The Director of Nursing (DON), in the Skilled Nursing Facility, sets the expectations of care through their leadership, communication, and the systems implement. Ensuring that there is a sufficient number of staff competent to care for the residents is the key to delivering quality care and reducing the likelihood of hospital readmission. Let’s look at some ways this is done.
Competency, as defined by the American Nursing Association, is “an expected level of nursing performance that integrates knowledge, skills, abilities, and judgment” (Nursing: Scope and Standards of Practice, 2015). Standardized tools are used to assess competency of the nursing staff. The Nursing Professional Development practitioner (NPD) “analyzes issues, trends, and supporting data to determine the needs of individuals, organizations, and communities in relation to health care” (Harper & Maloney, 2016). Specific hospital readmission rates, common trends for residents who are discharged and return, and any other adverse care outcomes are some of the data points the NPD will analyze.
The Centers for Medicare & Medicaid Services (CMS) recently released a new toolkit, the Nursing Home Staff Competency Assessment (Nursing Home Staff Competency Assessment, 2018). This toolkit describes four purposes of a competency assessment including
- Identifying individual strengths
- Detecting both individual and the nursing team’s learning needs
- Boosting professional development, and
- Increasing job satisfaction
Behavioral, technical, and resident-based sections are included in the toolkit assessment and it provides a great opportunity for personal responsibility and professional development for the staff and nursing leadership alike. Nine to eleven competencies are included in each section (see Table 1 below) for the Certified Nursing Assistant and Certified Medication Technician assessment.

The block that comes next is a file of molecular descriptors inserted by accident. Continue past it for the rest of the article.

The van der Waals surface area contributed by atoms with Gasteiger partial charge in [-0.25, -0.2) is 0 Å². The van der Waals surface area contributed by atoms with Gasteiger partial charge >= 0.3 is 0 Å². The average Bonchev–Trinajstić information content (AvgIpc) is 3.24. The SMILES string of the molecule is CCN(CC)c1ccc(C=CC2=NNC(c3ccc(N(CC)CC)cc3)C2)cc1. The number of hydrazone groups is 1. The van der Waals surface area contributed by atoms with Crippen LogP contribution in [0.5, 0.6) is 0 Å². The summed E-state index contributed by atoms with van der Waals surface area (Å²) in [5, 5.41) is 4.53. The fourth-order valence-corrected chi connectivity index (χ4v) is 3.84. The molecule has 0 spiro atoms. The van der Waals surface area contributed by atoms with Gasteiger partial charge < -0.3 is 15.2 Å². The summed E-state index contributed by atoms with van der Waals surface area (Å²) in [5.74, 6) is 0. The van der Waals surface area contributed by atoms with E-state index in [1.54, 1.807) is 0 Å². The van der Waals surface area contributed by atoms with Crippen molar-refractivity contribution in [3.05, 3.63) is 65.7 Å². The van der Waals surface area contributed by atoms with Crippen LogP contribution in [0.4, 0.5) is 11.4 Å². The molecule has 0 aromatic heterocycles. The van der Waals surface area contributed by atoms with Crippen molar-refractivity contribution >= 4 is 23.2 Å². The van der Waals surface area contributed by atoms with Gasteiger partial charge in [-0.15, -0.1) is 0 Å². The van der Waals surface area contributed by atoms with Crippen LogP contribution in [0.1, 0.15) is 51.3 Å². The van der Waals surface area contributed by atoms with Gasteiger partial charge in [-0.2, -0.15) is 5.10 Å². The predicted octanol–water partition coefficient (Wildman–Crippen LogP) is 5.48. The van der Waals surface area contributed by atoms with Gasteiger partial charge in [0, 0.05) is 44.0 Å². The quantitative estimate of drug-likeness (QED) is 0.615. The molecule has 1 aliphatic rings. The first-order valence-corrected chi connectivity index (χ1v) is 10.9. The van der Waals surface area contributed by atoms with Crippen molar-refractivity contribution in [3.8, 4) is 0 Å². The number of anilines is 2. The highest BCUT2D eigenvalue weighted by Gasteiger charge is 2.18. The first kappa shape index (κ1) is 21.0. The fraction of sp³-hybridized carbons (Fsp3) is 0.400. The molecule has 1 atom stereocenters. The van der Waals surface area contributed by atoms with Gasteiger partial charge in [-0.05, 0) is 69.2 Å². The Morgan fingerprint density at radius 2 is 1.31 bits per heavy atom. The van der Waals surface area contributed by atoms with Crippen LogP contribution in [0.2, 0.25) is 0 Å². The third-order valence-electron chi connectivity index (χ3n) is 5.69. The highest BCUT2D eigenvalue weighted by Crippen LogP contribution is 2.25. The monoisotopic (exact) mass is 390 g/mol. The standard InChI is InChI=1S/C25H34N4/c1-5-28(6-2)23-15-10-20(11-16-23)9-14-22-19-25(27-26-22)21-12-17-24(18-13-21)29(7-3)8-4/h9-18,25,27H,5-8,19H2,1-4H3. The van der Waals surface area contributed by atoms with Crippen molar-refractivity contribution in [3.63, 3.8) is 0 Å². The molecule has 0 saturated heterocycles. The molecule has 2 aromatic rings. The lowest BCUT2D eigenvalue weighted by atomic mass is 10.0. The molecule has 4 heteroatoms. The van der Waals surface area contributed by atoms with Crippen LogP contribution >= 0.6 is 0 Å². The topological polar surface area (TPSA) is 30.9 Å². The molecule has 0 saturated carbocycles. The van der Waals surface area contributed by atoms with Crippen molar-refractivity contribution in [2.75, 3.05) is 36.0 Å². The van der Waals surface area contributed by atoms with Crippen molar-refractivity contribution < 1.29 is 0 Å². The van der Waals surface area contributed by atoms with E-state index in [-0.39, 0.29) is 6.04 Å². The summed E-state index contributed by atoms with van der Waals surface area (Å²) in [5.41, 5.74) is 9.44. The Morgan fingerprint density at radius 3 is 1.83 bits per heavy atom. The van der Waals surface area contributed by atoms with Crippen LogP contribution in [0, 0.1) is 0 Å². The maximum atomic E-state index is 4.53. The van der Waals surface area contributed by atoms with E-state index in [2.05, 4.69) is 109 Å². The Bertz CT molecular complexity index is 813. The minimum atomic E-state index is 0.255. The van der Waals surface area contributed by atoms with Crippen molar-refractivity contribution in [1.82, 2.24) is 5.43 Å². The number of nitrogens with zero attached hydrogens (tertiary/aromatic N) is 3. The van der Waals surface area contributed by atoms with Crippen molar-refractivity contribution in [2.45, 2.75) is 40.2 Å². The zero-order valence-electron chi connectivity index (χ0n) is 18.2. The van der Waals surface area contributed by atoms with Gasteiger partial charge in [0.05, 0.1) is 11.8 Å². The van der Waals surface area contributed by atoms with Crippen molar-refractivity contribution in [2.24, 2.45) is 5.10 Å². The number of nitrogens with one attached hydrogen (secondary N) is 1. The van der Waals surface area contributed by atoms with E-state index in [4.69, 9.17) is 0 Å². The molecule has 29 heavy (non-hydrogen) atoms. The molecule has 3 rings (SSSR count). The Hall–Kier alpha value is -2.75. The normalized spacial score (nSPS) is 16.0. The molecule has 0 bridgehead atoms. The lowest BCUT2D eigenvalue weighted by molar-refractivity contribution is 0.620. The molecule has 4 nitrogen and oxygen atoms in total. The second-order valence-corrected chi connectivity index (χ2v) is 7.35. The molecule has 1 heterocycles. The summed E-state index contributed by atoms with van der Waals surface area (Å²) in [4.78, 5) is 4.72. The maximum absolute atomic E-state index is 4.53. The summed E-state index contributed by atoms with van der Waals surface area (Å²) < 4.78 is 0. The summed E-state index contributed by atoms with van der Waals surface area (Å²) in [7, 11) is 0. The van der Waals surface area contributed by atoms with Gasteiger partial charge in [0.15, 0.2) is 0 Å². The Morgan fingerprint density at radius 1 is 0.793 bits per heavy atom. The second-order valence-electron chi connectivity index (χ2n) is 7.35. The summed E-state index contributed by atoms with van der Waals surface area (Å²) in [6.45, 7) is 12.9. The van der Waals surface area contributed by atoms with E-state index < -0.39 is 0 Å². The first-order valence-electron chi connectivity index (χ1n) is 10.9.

Table 1. Competency Categories for CNA/CMT Positions
Each of the three sections of the assessment will assist the DON and NPD in identifying learning needs of the staff.
- Conflict Resolution
- Education & Training
- Teamwork & Collaboration
- Time Management & Adaptability
- Activities of Daily Living (ADLs)
- Admission, Transfer, and Discharge
- Detecting Resident Change in Condition
- Infection Control and Prevention
- Medication Administration (CMT only)
- Pain Management
- Person-Centered Care
- Quality Assurance Performance Improvement (QAPI)
- Chronic Obstructive Pulmonary Disease (COPD)
- Congestive Heart Failure (CHF)
- Dementia/Cognitive Impairment
- Diabetes Mellitus
- Impaired Mobility
- Mental Health
- Pressure Ulcers/Injuries
- Resident Falls
- Urinary Incontinence (UI)
- Urinary Tract Infection (UTI)
(Nursing Home Staff Competency Assessment, 2018).
Creating a positive learning and practice environment involves everyone. Once the learning needs of the staff are identified, the NPD works with the nursing leadership team to implement an education plan that will close these practice gaps. As the plan is implemented and staff knowledge and skills increase, the resident care outcomes will also improve. Decreasing readmission to the hospital is attainable as the team works together!
Harper, M. G., & Maloney, P. (2016). Nursing Professional Development: Scope & Standards of Practice, 3rd Edition. Chicago: Association for Nursing Professional Development.
Nursing Home Staff Competency Assessment. (2018, November). Retrieved from cms.gov: https://www.cms.gov/Medicare/Provider-Enrollment-and-Certification/SurveyCertificationGenInfo/Downloads/CMPRP-Toolkit-1-CNA-Assessment-Paper.pdf
Nursing: Scope and Standards of Practice. (2015). Silver Springs, MD: American Nurses Association.